Hearing on Kinnick-like house resumes Friday in Iowa City

Location of 6:30 p.m. meeting changed

Board of Adjustment members Becky Soglin (from left), Tim Weitzel, Chairman Larry Baker, and T. Gene Chrischilles look at a scale drawing of Lusk Avenue with pictures of fire fighting equipment on it during a hearing of the Iowa City Board of Adjustment at City Hall in Iowa City on Wednesday, Sept. 21, 2016. The purpose of the hearing was to consider an appeal filed by a group of residents calling themselves the Neighbors of Manville Heights Association who are aiming to stop landowner Reed Carlson from building the 7,500-square-foot Kinnick-like house at 101 Lusk Ave. (Stephen Mally/The Gazette)
Board of Adjustment members Becky Soglin (from left), Tim Weitzel, Chairman Larry Baker, and T. Gene Chrischilles look at a scale drawing of Lusk Avenue with pictures of fire fighting equipment on it during a hearing of the Iowa City Board of Adjustment at City Hall in Iowa City on Wednesday, Sept. 21, 2016. The purpose of the hearing was to consider an appeal filed by a group of residents calling themselves the Neighbors of Manville Heights Association who are aiming to stop landowner Reed Carlson from building the 7,500-square-foot Kinnick-like house at 101 Lusk Ave. (Stephen Mally/The Gazette)

IOWA CITY — A hearing to determine whether an Iowa City landowner can build a 7,500-square-foot home designed to look like Kinnick Stadium continues Friday with a decision on the matter expected.

The Iowa City Board of Adjustment meets at 6:30 p.m. at the Environmental Education Center at East Side Recycling Center, 2401 Scott Boulevard SE. This is a different location than previously announced for the meeting.

The quasi-judicial board is considering an appeal filed by a group of residents calling themselves the Neighbors of Manville Heights Association. The group is aiming to stop landowner Frederic Reed Carlson, of Decorah, from building the house at 101 Lusk Ave.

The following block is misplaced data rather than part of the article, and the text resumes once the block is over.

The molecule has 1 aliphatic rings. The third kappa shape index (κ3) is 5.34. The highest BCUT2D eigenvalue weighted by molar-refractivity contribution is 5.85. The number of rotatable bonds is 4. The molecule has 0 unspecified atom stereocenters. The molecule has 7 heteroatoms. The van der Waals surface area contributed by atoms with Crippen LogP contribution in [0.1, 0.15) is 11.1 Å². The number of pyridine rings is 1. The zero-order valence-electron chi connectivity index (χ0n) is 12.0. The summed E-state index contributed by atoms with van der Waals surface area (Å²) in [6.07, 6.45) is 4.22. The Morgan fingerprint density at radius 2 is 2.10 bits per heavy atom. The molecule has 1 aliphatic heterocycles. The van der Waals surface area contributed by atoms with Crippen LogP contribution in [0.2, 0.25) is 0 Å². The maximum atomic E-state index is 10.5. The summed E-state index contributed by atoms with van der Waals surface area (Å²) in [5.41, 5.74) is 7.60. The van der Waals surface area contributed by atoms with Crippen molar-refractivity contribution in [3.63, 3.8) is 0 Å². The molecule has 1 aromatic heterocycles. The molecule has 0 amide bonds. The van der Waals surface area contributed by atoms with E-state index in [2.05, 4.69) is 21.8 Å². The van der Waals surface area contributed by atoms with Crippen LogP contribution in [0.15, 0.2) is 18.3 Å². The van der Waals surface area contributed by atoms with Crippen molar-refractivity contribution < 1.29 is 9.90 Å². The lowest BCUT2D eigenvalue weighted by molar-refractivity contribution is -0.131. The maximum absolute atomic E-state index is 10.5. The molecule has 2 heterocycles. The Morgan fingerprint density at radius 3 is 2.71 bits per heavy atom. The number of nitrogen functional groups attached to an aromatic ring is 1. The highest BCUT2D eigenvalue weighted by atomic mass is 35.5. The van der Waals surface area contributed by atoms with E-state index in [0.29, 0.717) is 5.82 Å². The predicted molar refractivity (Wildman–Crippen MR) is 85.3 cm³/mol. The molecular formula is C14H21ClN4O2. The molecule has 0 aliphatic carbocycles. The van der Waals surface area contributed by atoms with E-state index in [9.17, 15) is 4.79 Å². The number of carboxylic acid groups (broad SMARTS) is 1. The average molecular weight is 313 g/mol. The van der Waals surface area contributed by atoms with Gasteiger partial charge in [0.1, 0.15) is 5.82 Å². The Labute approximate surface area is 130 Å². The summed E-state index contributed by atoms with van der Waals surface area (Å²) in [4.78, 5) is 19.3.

The residents filed the appeal earlier this year after Iowa City officials granted Carlson a building permit and approved a site plan for the home. The group says the city erred in classifying the house as a single-family dwelling, wrongfully approved the site plan and should not have issued a building permit.

Carlson said the home would be used for family gatherings and that it meets all the requirements for a single-family home.

Doug Boothroy, director of Neighborhood and Development Services for Iowa City, also has said city staff carefully considered the building proposal and site plan before approving a building permit. He said city code allows great latitude in what is considered a single-family dwelling and the Kinnick-style house meets the criteria.

The hearing began on Sept. 14 and continued Sept. 21 with no decision reached by Board of Adjustment members Tim Weitzel, T. Gene Chrischilles, Becky Soglin and Chairman Larry Baker after a combined 11-plus hours. Board member Constance Goeb has recused herself from the hearing.

Baker has said he expects a decision to be reached on Friday.

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The public hearing has closed, which means no further public comment or testimony is to be heard by the board on Friday.

The decision of the board is binding and can be challenged only through an appeal to district court.

If You Go

• What: Iowa City Board of Adjustment hearing

• When: 6:30 p.m. Friday

• Where: Environmental Education Center at East Side Recycling Center, 2401 Scott Boulevard SE, Iowa City

• Why: Continued hearing of appeal from the Neighbors of Manville Heights Association, which wants to stop construction of a Kinnick Stadium-like house at 101 Lusk Ave.

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